Samson of the Cimarron
Photo taken by Robert Elder in June 2004
BH Photo #111688
This bridge was built to replace three earlier bridges that collapsed over a course of two decades due to the river expanding new channels under natural works.
In 1938, after the last wood bridge collapsed, the Rock Island railroad adapted a new design for this river crossing, deck truss.
Work began to raise the Right Of Way up 113 feet above the last bridge level to build the bridge, and an extra 3 1/2 miles on each side of the river, this raise allowed many other curves and trestles to be removed.
In 1939, the bridge was completed and opened to rail traffic. On March 31, 1980, after more than five years of bankruptcy, the Rock Island railroad was shut down. This rail line was given to the Burlington railroad, under a ICC "directed service" order.
The bridge remains open today.
- Deck truss bridge over Cimarron River on Union Pacific Railroad (former RI)
- Seward County, Kansas
- Open to traffic
- Built in 1939 by the Rock Island Railroad, replacing several earlier bridges
- - Chicago, Rock Island & Pacific Railroad (RI; CRIP; ROCK)
- Southern Pacific Railroad (SP)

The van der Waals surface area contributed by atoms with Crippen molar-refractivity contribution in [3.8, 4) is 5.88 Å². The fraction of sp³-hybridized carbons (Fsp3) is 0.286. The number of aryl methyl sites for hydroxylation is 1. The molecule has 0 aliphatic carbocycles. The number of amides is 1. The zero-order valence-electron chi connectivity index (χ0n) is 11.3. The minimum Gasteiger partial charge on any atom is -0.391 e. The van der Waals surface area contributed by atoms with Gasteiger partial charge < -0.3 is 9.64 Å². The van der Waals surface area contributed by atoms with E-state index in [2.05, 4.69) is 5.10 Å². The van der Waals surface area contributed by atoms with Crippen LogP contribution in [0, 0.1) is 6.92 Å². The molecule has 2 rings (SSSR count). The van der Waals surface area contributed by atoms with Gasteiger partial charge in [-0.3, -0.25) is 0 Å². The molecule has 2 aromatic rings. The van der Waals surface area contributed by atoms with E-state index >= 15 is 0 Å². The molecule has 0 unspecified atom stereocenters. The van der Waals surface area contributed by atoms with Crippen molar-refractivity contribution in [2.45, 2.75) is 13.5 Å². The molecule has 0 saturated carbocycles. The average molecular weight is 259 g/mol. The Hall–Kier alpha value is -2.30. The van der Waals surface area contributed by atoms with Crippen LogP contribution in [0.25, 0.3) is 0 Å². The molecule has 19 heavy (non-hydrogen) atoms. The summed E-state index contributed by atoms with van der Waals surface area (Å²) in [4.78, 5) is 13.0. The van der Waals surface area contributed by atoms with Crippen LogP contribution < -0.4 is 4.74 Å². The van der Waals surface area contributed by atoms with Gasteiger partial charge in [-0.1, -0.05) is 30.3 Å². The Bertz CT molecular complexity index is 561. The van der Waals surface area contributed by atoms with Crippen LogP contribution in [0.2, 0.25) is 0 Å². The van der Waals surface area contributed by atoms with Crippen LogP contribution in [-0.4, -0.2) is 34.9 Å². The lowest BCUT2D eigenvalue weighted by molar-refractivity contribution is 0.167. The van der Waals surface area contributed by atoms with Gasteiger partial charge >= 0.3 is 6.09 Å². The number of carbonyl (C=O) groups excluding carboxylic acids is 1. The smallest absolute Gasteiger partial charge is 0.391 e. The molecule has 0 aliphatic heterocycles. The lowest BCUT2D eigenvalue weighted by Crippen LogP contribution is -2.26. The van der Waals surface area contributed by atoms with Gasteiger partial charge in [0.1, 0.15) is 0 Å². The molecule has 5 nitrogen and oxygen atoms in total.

- St. Louis Southwestern Railway (SSW)
- Union Pacific Railroad (UP)
- Five-span subdivided Warren deck truss
Total length: 1,269.0 ft.
- Also called
- RI - Cimarron River Bridge
Rock Island Bridge #4184
Cotton Belt - Cimarron River Bridge
UP - Samson of the Cimarron
Cotton Belt - Samson of the Cimarron
RI - Samson of the Cimarron
- Approximate latitude, longitude
- +37.14962, -100.75370 (decimal degrees)
37°08'59" N, 100°45'13" W (degrees°minutes'seconds")
- Approximate UTM coordinates
- 14/344261/4112909 (zone/easting/northing)
- Quadrangle map:
- Liberal NE
- Inventory number
- BH 36246 (Bridgehunter.com ID)
- May 10, 2015: New photo from Paul Hamby
- August 26, 2013: Updated by Dylan VanAntwerp: Added categories "Southern Pacific Railroad", "St. Louis Southwestern Railway"
- November 12, 2012: Updated by Luke Harden: Added category "Union Pacific Railroad"
- October 9, 2011: New photos from Steve Conro
- December 17, 2010: Updated by Matthew Lohry: Corrected bridge type: Looking at the street view indicates that this is a subdivided Warren deck truss, rather than a Baltimore.
- March 16, 2010: Updated by Robert Elder: Adjusted GPS Coordinates
- March 9, 2010: Updated by Robert Elder: Added Street View link
- June 12, 2008: Essay added by Max Johnson
- February 11, 2008: Added by Robert Elder